Patients with Mild Emphysema Likely to See Changes in Bone Mineral Density

Internal Medicine World ReportSummer 2011
Volume 1
Issue 1

Patients with Mild Emphysema Likely to See Changes in Bone Mineral Density

IMs Should Look for Loss of BMD in More Patients

By Kurt Ullman

Studies have shown a link between chronic obstructive pulmonary disorder (COPD) and low bone mineral density (BMD) in smokers. Now, new research finds that radiographic evidence of mild emphysema is linked to changes in BMD even in patients with no airflow obstruction.

“We know that certain risk factors such as smoking, steroid use, lack of exercise have been linked to both obstructive lung disease and lowering of BMD,” said Jessica Bon, MD, from the Division of Pulmonary, Allergy and Critical Care Medicine at the University of Pittsburgh School of Medicine. “However, little is known about the specific relationship to emphysema.

One hundred and ninety-nine subjects completed a CT scan, pulmonary function testing, questionnaires, and a dual x-ray absorptiometry (DXA) of the hip and lumbar spine. They were participants in the Pittsburgh Lung Screening study cohort. They were classified as having normal BMD, osteopenia, or osteoporosis. Demographics, physiologic, and radiographic characteristics were compared. The association of BMD with radiographic emphysema, airflow obstruction, and osteoporosis risk factors were examined.

The researchers found no differences in age, tobacco exposure, oral steroid use, or physical activity across BMD categories. Both osteopenia and osteoporosis were associated with airflow obstruction, inhaled steroid use, and female sex. There was a significant relationship with presence of visual emphysema (P = 0.0003). Quantitative emphysema, but not CT-measured airway wall thickness, was inversely associated with bone mineral density. Visual emphysema alone was a significant predictor of osteopenia/osteoporosis (odd ratio= 2.55; 95% confidence interval, 1.24-5.25) in a model that included obstruction severity, age, sex, and both inhaled and oral steroid use.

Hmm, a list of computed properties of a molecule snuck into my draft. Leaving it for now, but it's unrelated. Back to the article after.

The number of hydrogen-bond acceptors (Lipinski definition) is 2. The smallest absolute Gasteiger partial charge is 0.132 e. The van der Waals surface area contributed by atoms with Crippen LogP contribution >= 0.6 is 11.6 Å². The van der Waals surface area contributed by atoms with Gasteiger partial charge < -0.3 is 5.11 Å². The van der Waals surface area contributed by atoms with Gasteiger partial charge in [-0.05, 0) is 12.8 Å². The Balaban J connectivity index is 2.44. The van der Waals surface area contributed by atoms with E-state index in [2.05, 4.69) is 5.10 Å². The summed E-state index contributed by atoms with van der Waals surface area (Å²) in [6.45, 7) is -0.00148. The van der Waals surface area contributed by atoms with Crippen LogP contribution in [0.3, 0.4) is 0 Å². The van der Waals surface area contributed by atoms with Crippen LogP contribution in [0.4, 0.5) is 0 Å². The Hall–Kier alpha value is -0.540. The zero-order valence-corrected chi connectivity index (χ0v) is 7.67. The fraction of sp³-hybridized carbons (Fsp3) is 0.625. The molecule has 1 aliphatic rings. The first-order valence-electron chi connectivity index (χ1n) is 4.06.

“Most of our patients were highly functional, did not have lot of risk factors besides smoking exposure, and the majority had mild lung disease or none at all,” she said. “When we looked at the CT scans, we noted that even those with as little as 10% of their lungs affected by holes had a significantly increased risk for low BMD. This was in a group pulled from a lung cancer CT screening cohort. Many [patients] did not even know they had any lung disease when they decided to get screened.”

Dr. Bon says that the finding is important because physicians tend to be more vigilant in ordering DXA and other tests in those who are debilitated from their lung disease. However, they may not as often order density testing in those with less severe disease, especially males.

“There are a lot of smokers with lung diseases that may not be seen by the pulmonologist,” she said. “Many of these patients may be picked up in the community because their emphysema was discovered while looking for something else. Just because they are not in major trouble doesn’t mean that doctors should not be closely tracking bone mineral density.”

The research was supported by grants from the National Institutes of Health and the Snee-Reinhardt Foundation. One or more of the participants in the study received con osteoporosis sultancy and advisory board payments from pharmaceutical companies.

Source:Bon J, et al. Radiographic emphysema predicts low bone mineral density in a tobacco-exposed cohort. Am J Respir Crit Care Med. 2011;183;885-890.

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